The build has a very authentic LEGO style, using some prominent elements, like official dragons and an eagle, in their intended way. The same impression is facilitated by the brick and slope design of the translucent outer shell of the tear, reminiscent of brick sculptures one can see in Legoland parks, LEGO stores and other promotions around the world. Many LEGO artists choose serious themes for their creations, but Malin’s very loyal approach to the brick as a child’s toy makes the contrast between the message and the medium even more pronounced. The builder says the creation is open to interpretation, and mine is “contrasts everywhere!”
Located in South Dakota and finished in 1941, Mount Rushmore is one of the most iconic U.S. monuments. It depicts the busts of four famous American presidents, including George Washington, Thomas Jefferson, Theodore Roosevelt, and Abraham Lincoln. It’s an excellent candidate for modeling in LEGO, such as this beautiful microscale layout built by Rocco Buttliere. Rocco has gone the extra mile by building the visitor center, rows of state flags, and the surrounding terrain. It’s a sight to behold, and I bet it looks even more impressive in person.
See more of this tiny monument
When builder Tomáš Kašpařík takes on a project, you can almost bet it’s going to be unpredictable and stunning. These two statues, an athletic woman and a child, are beautiful and have a feeling of piercing tranquility. Made mostly with 1×2 transparent LEGO bricks lit with LED strips from the inside, the sculptures contain about 20,000 bricks and 10,000 bricks respectively. For them to be stable for display and transportation, the pieces are glued using similar methods to those employed in the models at Legoland.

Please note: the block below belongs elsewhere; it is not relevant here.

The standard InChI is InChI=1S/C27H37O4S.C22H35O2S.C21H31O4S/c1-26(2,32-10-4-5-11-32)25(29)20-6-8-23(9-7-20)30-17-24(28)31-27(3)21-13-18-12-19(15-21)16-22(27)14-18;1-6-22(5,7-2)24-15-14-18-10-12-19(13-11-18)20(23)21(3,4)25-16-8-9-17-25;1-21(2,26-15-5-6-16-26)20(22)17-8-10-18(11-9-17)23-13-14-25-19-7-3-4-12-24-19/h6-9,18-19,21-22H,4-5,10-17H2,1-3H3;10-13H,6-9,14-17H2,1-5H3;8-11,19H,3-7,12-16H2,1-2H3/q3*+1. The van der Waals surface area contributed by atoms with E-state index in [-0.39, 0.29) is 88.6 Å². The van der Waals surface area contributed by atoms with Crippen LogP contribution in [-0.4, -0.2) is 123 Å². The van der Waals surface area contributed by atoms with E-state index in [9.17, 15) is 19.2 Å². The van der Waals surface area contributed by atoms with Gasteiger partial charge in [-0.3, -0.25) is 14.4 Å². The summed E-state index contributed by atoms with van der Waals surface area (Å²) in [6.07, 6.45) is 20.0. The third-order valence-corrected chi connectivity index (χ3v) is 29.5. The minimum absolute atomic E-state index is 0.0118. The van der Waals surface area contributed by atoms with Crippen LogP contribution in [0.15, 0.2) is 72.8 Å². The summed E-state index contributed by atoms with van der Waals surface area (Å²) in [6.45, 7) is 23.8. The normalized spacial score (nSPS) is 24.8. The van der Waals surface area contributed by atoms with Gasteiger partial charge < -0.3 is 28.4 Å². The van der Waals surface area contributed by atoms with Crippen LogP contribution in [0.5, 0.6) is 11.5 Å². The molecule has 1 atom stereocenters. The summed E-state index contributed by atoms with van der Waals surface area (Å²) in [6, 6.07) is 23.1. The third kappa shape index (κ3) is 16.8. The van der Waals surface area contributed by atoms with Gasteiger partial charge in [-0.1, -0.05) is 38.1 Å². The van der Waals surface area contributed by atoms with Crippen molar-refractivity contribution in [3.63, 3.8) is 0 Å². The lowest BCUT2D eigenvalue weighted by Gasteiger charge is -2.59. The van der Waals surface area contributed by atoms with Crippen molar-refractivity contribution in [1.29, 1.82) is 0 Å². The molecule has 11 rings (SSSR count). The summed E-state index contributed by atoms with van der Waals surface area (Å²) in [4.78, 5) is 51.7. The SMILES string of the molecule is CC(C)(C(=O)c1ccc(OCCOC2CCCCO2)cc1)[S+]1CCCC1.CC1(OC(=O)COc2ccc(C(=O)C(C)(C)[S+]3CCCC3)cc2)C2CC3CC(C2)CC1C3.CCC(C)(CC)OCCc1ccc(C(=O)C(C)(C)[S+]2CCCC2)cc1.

Click to see more
One of the most incredible things about LEGO is that you can truly build anything you set your mind to. A good builder can take a pile of squared-off pieces and create something that looks organic. Sometimes a LEGO artist (because that’s what they really are) has that extra stroke of genius that takes a build to the next level and gives it life. If you don’t know about Alex de Jong, you should, because he’s proven this point with his stunning tribute to Disney’s Tinker Bell. We were fortunate to communicate with Alex throughout the build process, and he has been kind enough to share with us exclusive details about the project.
Click to read the tale behind the fairy!
Builder keiichi kamei is no stranger when it comes to building phenomenal LEGO sculptures. Earlier this year, you might recall us sharing his New Year lion dance mask. With 2019 being the year of the pig, keiichi is back with a majestic-looking LEGO wild boar. His boar looks like the real deal, thanks to intricate sculpting of the animal’s body. A combination of curved and angled slopes form the overall shape of the body, which is nearly void of studs. Meanwhile, the positioning of the legs is reminiscent of how boars trot around while they forage for food. Better watch out for those tusks, though!
A couple weeks ago we started featuring curated LEGO auctions featured on Catawiki. Current auctions include some rather rare LEGO sets from the 70’s and 80’s, along with custom models by LEGO artists.
One of the most nostalgic LEGO sets from the Classic Space era is 928 Galaxy Explorer. A copy of the set complete with box and instructions in great condition is up for auction right now.
See more interesting LEGO auctions on Catawiki
An artist’s work is never done, but even when the stone block is still half rough from the quarry, there’s room to marvel. Gabriel Thomson‘s rugged craftsman may be working with a harder medium than Gabriel himself, but it’s nonetheless a reflection of the skill involved in art, be it made of marble or LEGO. And speaking of skill, the horse head is fantastically sculpted, but no less so than the workman with his thick beard and toned arms.
The cube is one of the most common shapes and one that is particularly well suited to LEGO models. But this clever construction by Didier Burtin takes cubic LEGO construction to a whole new level. The structure of 5 plates matching the width of 2 studs is the most basic form of LEGO math at the core of this model, but the use of sideways facing stud bricks, jumper plates, and brackets, as well as plates and tiles in alternate shades of gray, add up to way more than the sum of its parts.